On a Martian

“One who was quiet and soft-spoken, but whose actions were incredibly destructive and legitimately dangerous” (Chuck Jones’ description)

“A bowling ball wearing a spittoon” (Bugs Bunny’s description)

Home: Mars

Mission: To blow up the Earth because it blocks his view of Venus

Trying for more than two millennia

Wears a Roman soldier’s uniform, with old-fashioned basketball shoes

Created by Chuck Jones

Debuted July 24, 1948 in Haredevil Hare

Spacecraft: The Martian Maggot

Favorite Weapons: Illudium PU-36 Explosive Space Modulator and the ACME Disintegration Pistol

Commanding Officer: General E.M.C. Squared

Often accompanied by his dog “K-9”

Other Accomplices: Instant Martians (activated by adding drops of water) and his niece Marcia

Unnamed in the original, but called Commander of Flying Saucer X-2 in The Hasty Hair (1952)

According to Don Markstein’s Toonopedia, Marvin got his name in The Bugs Bunny/Road Runner Movie (1979)

First voiced by Mel Blanc, who gave him a nasal-like voice, but later adopted an accent

Notable Quotes
Where’s the kaboom?
There was supposed to be an earth-shattering kaboom!”
Isn’t that lovely?
This makes me very angry, very angry indeed
Click for sounds quotes by Marvin

Consistently foiled by Bugs Bunny, but also battled Daffy Duck in Duck Dodgers in the 24½th Century (trailer below)

Also appeared in Tiny Toon Adventures, Animaniascs, Space Jam, Futurama, Drawn Together, Looney Tunes Back in Action, A Looney Tunes Christmas, Close Encounters of the Third Kind, Who Framed Roger Rabbit, South Park, The Simpsons, Weird Science, ABC Evening News, MetLife commercial, video games (Mega Drive/Genesis, Super Nintendo, and PlayStation), and on the launch patch for the Spirit Mars Rover.

Enjoy Hasty Hare (1952)

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52 thoughts on “On a Martian

  1. Marvin!! I have a miniature of Marvin, one of those bits of whimsy scattered around the house. Marvin was one of my favorites when I was a child because I was pretty sure I must have come from another planet (I never did quite fit in). “Where’s the kaboom?” cracks me up every time. I don’t remember seeing Marvin in the Animaniac cartoons (I learned to love the Animaniacs with my youngest son). Thank you, Frank, for reminding me of Marvin. I’ll have to seek him out. He’s hiding around here somewhere…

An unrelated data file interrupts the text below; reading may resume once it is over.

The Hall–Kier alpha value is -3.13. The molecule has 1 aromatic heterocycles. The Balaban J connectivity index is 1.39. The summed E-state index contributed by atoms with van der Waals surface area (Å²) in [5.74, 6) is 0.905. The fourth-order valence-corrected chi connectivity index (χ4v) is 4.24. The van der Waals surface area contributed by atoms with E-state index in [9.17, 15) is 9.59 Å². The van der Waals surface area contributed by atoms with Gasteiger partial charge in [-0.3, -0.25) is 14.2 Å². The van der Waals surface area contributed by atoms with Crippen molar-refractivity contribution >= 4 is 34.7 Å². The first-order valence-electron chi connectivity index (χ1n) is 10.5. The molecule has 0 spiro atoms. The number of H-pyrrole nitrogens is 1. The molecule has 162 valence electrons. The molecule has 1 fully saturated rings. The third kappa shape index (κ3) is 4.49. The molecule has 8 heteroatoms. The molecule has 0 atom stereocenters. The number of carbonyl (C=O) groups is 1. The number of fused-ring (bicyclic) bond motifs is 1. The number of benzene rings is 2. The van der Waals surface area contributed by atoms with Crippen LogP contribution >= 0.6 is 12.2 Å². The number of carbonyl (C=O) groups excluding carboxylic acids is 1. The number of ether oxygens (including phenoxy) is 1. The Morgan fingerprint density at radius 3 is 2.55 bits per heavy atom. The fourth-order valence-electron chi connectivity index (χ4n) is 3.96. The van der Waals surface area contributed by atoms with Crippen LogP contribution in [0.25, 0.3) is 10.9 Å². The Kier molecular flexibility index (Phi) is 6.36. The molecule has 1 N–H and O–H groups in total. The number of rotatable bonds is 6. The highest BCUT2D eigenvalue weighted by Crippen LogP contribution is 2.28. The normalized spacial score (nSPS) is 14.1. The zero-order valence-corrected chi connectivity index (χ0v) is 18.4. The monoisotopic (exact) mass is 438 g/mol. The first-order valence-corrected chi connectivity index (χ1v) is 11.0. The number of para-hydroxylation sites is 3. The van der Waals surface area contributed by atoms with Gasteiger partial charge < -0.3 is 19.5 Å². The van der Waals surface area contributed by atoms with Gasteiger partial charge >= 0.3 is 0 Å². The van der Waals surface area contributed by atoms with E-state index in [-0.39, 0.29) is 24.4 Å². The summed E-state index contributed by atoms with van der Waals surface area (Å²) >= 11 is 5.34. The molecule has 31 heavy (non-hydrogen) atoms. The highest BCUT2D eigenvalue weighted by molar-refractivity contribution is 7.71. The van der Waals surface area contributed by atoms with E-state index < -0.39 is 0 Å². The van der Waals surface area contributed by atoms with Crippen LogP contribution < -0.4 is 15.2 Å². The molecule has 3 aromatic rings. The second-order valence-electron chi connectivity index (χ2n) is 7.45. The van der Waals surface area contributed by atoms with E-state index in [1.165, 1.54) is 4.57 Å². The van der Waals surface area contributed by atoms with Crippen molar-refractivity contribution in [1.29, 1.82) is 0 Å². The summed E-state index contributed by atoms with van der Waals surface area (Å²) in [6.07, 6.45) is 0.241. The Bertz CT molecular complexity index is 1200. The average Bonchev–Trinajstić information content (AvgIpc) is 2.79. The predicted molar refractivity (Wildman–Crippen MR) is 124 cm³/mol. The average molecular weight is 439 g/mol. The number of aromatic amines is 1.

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  2. Another excellent cartoon post Frank! Marvin was definitely one of the more offbeat hapless WB characters destined to be foiled by Bugs, a sort of uber modern Elmer Fudd. Yet another wonderful Chuck Jones contribution. During the 2010 US Open Tennis tournament here in NYC, my friend, Milton, thought that Rafael Nadal’s tennis wardrobe was directly influenced by Marvin-style fashion:

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  3. I quote Marvin more often than I do Nietzsche or Einstein, but then, I quote George W. more often too. Desperately trying to be taken seriously but, as Lame says, hapless and humorous. 🙂

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  4. I don’t remember Marvin at all. That’s curious to me. But the 1952 Bugs Bunny was fun for many reasons. That’s the year I was born, so it seemed kind of a sentimental journey in a way, but I had forgotten how elaborate the opening credits for these cartoons was back in those days. The artists were given such credit and it also created a sense of anticipation for what was to come. I’m sure now those few seconds have been given over to commercials. This was delightful!

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